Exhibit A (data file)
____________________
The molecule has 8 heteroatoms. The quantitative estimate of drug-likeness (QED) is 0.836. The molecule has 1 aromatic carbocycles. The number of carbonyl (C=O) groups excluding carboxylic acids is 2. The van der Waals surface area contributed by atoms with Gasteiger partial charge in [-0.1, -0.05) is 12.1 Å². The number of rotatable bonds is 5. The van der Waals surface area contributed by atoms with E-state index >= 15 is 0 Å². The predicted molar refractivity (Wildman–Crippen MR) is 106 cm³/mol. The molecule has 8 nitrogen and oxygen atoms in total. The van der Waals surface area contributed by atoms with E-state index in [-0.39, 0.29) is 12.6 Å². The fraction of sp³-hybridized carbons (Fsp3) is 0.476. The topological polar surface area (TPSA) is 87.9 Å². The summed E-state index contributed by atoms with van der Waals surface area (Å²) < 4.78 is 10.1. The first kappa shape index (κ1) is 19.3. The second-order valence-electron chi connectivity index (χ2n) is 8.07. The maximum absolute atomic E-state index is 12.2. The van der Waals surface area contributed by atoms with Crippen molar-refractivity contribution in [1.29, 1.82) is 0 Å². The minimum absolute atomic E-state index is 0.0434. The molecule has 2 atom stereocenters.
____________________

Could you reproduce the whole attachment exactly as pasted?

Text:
The molecule has 8 heteroatoms. The quantitative estimate of drug-likeness (QED) is 0.836. The molecule has 1 aromatic carbocycles. The number of carbonyl (C=O) groups excluding carboxylic acids is 2. The van der Waals surface area contributed by atoms with Gasteiger partial charge in [-0.1, -0.05) is 12.1 Å². The number of rotatable bonds is 5. The van der Waals surface area contributed by atoms with E-state index >= 15 is 0 Å². The predicted molar refractivity (Wildman–Crippen MR) is 106 cm³/mol. The molecule has 8 nitrogen and oxygen atoms in total. The van der Waals surface area contributed by atoms with E-state index in [-0.39, 0.29) is 12.6 Å². The fraction of sp³-hybridized carbons (Fsp3) is 0.476. The topological polar surface area (TPSA) is 87.9 Å². The summed E-state index contributed by atoms with van der Waals surface area (Å²) < 4.78 is 10.1. The first kappa shape index (κ1) is 19.3. The second-order valence-electron chi connectivity index (χ2n) is 8.07. The maximum absolute atomic E-state index is 12.2. The van der Waals surface area contributed by atoms with Crippen molar-refractivity contribution in [1.29, 1.82) is 0 Å². The minimum absolute atomic E-state index is 0.0434. The molecule has 2 atom stereocenters.